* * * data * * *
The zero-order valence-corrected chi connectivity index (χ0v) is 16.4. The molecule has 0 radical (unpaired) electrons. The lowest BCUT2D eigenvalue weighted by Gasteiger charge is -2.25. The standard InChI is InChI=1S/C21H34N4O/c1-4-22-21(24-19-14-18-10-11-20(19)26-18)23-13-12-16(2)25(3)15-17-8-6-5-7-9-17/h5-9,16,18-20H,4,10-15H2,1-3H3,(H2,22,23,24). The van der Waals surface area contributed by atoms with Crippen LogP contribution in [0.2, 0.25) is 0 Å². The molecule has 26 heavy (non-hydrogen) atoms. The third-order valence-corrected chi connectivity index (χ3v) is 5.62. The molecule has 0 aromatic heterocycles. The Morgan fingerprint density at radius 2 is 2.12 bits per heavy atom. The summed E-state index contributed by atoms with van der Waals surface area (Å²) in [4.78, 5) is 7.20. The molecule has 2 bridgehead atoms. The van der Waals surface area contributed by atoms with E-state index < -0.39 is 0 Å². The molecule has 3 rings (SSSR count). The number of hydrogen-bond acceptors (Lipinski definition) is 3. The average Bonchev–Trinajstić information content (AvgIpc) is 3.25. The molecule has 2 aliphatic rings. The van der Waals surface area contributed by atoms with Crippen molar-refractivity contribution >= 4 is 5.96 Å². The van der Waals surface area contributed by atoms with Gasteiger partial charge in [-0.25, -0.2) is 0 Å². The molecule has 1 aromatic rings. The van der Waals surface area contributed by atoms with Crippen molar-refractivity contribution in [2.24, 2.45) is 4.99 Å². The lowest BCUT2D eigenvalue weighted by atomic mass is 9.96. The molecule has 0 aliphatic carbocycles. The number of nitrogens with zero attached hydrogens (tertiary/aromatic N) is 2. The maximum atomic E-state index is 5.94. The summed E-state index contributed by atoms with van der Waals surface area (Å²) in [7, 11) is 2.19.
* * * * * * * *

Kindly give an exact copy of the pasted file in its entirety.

The zero-order valence-corrected chi connectivity index (χ0v) is 16.4. The molecule has 0 radical (unpaired) electrons. The lowest BCUT2D eigenvalue weighted by Gasteiger charge is -2.25. The standard InChI is InChI=1S/C21H34N4O/c1-4-22-21(24-19-14-18-10-11-20(19)26-18)23-13-12-16(2)25(3)15-17-8-6-5-7-9-17/h5-9,16,18-20H,4,10-15H2,1-3H3,(H2,22,23,24). The van der Waals surface area contributed by atoms with Crippen LogP contribution in [0.2, 0.25) is 0 Å². The molecule has 26 heavy (non-hydrogen) atoms. The third-order valence-corrected chi connectivity index (χ3v) is 5.62. The molecule has 0 aromatic heterocycles. The Morgan fingerprint density at radius 2 is 2.12 bits per heavy atom. The summed E-state index contributed by atoms with van der Waals surface area (Å²) in [4.78, 5) is 7.20. The molecule has 2 bridgehead atoms. The van der Waals surface area contributed by atoms with E-state index < -0.39 is 0 Å². The molecule has 3 rings (SSSR count). The number of hydrogen-bond acceptors (Lipinski definition) is 3. The average Bonchev–Trinajstić information content (AvgIpc) is 3.25. The molecule has 2 aliphatic rings. The van der Waals surface area contributed by atoms with Crippen molar-refractivity contribution >= 4 is 5.96 Å². The van der Waals surface area contributed by atoms with Gasteiger partial charge in [-0.25, -0.2) is 0 Å². The molecule has 1 aromatic rings. The van der Waals surface area contributed by atoms with Crippen molar-refractivity contribution in [2.24, 2.45) is 4.99 Å². The lowest BCUT2D eigenvalue weighted by atomic mass is 9.96. The molecule has 0 aliphatic carbocycles. The number of nitrogens with zero attached hydrogens (tertiary/aromatic N) is 2. The maximum atomic E-state index is 5.94. The summed E-state index contributed by atoms with van der Waals surface area (Å²) in [7, 11) is 2.19.